The forkhead transcription factor Foxj1 controls vertebrate olfactory cilia biogenesis and sensory neuron differentiation

Dheeraj Rayamajhi, Mert Ege, Kirill Ukhanov, Christa Ringers, Yiliu Zhang, Inyoung Jung, Percival P. D'Gama, Summer Shijia Li, Mehmet Ilyas Cosacak, Caghan Kizil, Hae Chul Park, Emre Yaksi, Jeffrey R. Martens, Steven L. Brody, Nathalie Jurisch-Yaksi, Sudipto Roy

Research output: Contribution to journalArticlepeer-review

1 Citation (Scopus)


In vertebrates, olfactory receptors localize on multiple cilia elaborated on dendritic knobs of olfactory sensory neurons (OSNs). Although olfactory cilia dysfunction can cause anosmia, how their differentiation is programmed at the transcriptional level has remained largely unexplored. We discovered in zebrafish and mice that Foxj1, a forkhead domain-containing transcription factor traditionally linked with motile cilia biogenesis, is expressed in OSNs and required for olfactory epithelium (OE) formation. In keeping with the immotile nature of olfactory cilia, we observed that ciliary motility genes are repressed in zebrafish, mouse, and human OSNs. Strikingly, we also found that besides ciliogenesis, Foxj1 controls the differentiation of the OSNs themselves by regulating their cell type-specific gene expression, such as that of olfactory marker protein (omp) involved in odor-evoked signal transduction. In line with this, response to bile acids, odors detected by OMP-positive OSNs, was significantly diminished in foxj1 mutant zebrafish. Taken together, our findings establish how the canonical Foxj1-mediated motile ciliogenic transcriptional program has been repurposed for the biogenesis of immotile olfactory cilia, as well as for the development of the OSNs.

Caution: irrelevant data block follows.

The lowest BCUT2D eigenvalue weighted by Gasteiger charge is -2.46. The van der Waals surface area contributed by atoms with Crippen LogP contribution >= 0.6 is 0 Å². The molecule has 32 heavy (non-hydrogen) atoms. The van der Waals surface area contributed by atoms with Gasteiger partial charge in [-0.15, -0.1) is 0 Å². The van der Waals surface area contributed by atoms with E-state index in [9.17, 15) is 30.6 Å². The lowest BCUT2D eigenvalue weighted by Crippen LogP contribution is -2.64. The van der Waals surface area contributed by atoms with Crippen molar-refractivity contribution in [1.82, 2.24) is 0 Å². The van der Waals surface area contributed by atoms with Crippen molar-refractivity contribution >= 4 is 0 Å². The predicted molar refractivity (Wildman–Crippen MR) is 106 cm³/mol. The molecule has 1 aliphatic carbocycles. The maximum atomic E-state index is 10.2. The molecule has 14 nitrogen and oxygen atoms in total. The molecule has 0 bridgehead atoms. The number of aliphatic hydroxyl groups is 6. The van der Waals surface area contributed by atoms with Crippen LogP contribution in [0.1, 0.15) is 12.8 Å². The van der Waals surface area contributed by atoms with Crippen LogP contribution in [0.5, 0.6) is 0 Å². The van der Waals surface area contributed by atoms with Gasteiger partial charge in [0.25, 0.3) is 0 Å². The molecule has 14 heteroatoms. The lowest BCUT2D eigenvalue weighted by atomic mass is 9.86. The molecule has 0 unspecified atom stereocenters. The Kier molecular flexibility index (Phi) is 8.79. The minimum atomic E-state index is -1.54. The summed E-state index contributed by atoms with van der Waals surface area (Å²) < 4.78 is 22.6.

Original languageEnglish
Article numbere3002468
JournalPLoS biology
Issue number1
Publication statusPublished - 2024 Jan

Bibliographical note

Publisher Copyright:
© 2024 Rayamajhi et al. This is an open access article distributed under the terms of the Creative Commons Attribution License, which permits unrestricted use, distribution, and reproduction in any medium, provided the original author and source are credited.

ASJC Scopus subject areas

  • General Neuroscience
  • General Biochemistry,Genetics and Molecular Biology
  • General Immunology and Microbiology
  • General Agricultural and Biological Sciences


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